My wife and I are reading through the Psalms in our evening reading and occasionally a nugget of the Psalms jumps out of the page. Don’t you love it when, after years of reading the “Old Book” passages become alive, reinforcing old teachings or simply warming your heart.
This is the book of Psalms, and it is rich.
I pray I can communicate a portion of the blessing we receive from this wonderful book. Lets read it before we consider the message the psalmist is communicating
1 A Psalm of David. The earth is the LORD’s and the fullness thereof, the world and those who dwell therein,
2 for he has founded it upon the seas and established it upon the rivers.
3 Who shall ascend the hill of the LORD? And who shall stand in his holy place?
4 He who has clean hands and a pure heart, who does not lift up his soul to what is false and does not swear deceitfully.
5 He will receive blessing from the LORD and righteousness from the God of his salvation.
6 Such is the generation of those who seek him, who seek the face of the God of Jacob. Selah
7 Lift up your heads, O gates! And be lifted up, O ancient doors, that the King of glory may come in.
8 Who is this King of glory? The LORD, strong and mighty, the LORD, mighty in battle!
9 Lift up your heads, O gates! And lift them up, O ancient doors, that the King of glory may come in.
10 Who is this King of glory? The LORD of hosts, he is the King of glory! Selah
Such a rich psalm.
This psalm speaks of the Lord’s ownership the earth/land, of all things on/in the earth/land , and all that dwell in the world.
I start off with these either/or statements since it is not clear (at least to me) what exactly the psalmist is referring to in the first verse.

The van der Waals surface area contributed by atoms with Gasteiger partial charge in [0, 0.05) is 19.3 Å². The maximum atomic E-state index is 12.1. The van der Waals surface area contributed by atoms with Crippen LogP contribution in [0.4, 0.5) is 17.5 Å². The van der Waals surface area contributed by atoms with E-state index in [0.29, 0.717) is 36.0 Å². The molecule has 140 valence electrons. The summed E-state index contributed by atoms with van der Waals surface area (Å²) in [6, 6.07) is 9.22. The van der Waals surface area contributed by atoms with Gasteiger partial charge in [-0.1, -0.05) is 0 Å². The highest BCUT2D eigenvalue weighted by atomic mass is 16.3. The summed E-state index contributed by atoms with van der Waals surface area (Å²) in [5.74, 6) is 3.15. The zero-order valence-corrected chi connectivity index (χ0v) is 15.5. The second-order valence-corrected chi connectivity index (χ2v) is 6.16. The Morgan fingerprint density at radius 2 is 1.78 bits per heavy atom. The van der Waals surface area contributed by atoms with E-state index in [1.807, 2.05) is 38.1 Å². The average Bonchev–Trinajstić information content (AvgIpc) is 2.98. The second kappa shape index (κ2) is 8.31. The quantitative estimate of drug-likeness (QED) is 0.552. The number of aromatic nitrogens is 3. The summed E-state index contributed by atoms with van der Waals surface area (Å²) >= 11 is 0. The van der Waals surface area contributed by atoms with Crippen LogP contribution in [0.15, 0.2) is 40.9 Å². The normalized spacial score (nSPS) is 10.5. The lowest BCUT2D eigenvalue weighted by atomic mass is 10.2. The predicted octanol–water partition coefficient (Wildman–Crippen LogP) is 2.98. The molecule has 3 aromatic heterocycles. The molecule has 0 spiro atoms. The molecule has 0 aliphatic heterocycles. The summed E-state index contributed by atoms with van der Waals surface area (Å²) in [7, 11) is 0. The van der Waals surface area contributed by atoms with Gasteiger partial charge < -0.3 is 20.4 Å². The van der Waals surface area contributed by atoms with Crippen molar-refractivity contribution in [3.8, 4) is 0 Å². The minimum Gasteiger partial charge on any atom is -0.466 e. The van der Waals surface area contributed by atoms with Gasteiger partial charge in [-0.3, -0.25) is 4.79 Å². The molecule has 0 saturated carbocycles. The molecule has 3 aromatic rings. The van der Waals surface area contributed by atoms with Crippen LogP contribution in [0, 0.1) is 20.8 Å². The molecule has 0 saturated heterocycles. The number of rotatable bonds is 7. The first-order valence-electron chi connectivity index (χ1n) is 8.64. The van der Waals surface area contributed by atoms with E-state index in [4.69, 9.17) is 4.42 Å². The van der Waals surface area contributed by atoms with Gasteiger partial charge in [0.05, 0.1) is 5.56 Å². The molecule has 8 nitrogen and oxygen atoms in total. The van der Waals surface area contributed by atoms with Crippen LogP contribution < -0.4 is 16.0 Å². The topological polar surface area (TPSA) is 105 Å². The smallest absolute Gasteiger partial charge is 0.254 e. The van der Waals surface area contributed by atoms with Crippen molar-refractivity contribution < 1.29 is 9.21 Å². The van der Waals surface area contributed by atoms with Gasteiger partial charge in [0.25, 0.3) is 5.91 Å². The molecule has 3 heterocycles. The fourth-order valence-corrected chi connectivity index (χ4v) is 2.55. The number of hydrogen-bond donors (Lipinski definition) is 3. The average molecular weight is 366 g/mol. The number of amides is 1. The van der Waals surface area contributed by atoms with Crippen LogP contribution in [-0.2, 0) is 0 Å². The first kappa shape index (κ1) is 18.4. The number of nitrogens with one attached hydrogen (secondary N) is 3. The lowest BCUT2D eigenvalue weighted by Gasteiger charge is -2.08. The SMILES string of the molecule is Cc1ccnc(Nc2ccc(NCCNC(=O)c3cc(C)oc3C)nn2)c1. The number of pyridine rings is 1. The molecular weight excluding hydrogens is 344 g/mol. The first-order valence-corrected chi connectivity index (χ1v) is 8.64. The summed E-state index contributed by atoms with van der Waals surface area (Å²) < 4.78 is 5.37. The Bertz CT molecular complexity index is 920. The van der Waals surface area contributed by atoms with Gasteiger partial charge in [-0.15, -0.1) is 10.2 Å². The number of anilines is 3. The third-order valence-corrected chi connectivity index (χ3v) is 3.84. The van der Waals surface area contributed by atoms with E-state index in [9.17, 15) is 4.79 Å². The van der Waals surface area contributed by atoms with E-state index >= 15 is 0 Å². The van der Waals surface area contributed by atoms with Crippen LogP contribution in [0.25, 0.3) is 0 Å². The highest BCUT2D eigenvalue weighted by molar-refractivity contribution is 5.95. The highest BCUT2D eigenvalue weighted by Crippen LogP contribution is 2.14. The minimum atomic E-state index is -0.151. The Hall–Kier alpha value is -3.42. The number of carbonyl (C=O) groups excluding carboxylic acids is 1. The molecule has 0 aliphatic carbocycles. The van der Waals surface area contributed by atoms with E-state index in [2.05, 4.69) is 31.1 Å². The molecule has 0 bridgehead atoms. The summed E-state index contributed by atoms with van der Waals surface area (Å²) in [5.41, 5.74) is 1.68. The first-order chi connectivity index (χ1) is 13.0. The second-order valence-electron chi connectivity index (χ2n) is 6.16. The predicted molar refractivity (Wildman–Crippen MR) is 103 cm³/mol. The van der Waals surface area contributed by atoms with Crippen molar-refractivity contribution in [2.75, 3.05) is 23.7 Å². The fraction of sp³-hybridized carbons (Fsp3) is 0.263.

The hebrew word (‘ereṣ) translated earth could be translated two different ways, that is “earth” or “land”. As a matter of fact, ereṣ is translated as “land” twice as many times as “earth” in the Old Testament. I know that proves nothing, but it was surprising when I first found this out.
If the term is to be understood as land, does that imply that the Lord only owns the “land” of Israel, which would be understood by the ancients? Not at all, since the psalmist, within the very first verse qualifies the extent of the LORD’s ownership, by stating He owns “the world” and all that dwell therein.
So, if my understanding is correct, the psalmist is telling me…
The land of Israel is the LORD’s, and all that is therein, but not only that, He owns the entire world, and every body/soul on it!
He is not a simple or tiny god that oversees a nation, or a people group, but He is the LORD who owns His people, and even those who know him not.
This psalm is so rich, that when I first sat down to consider this passage, my eyes were drawn to verses 3 – 6 to discuss. Alas, this portion will have to await for my next blog, since I have found a blessing in the first verse that I would like to dwell on for the day.
Hope you also, in considering this passage, experience a fleeting glimpse of the LORD and the extent of His possessions. The implications can be life changing!
Thanks again for coming to visit. I hope you found something of interest in this post and would appreciate a comment, to begin a discussion.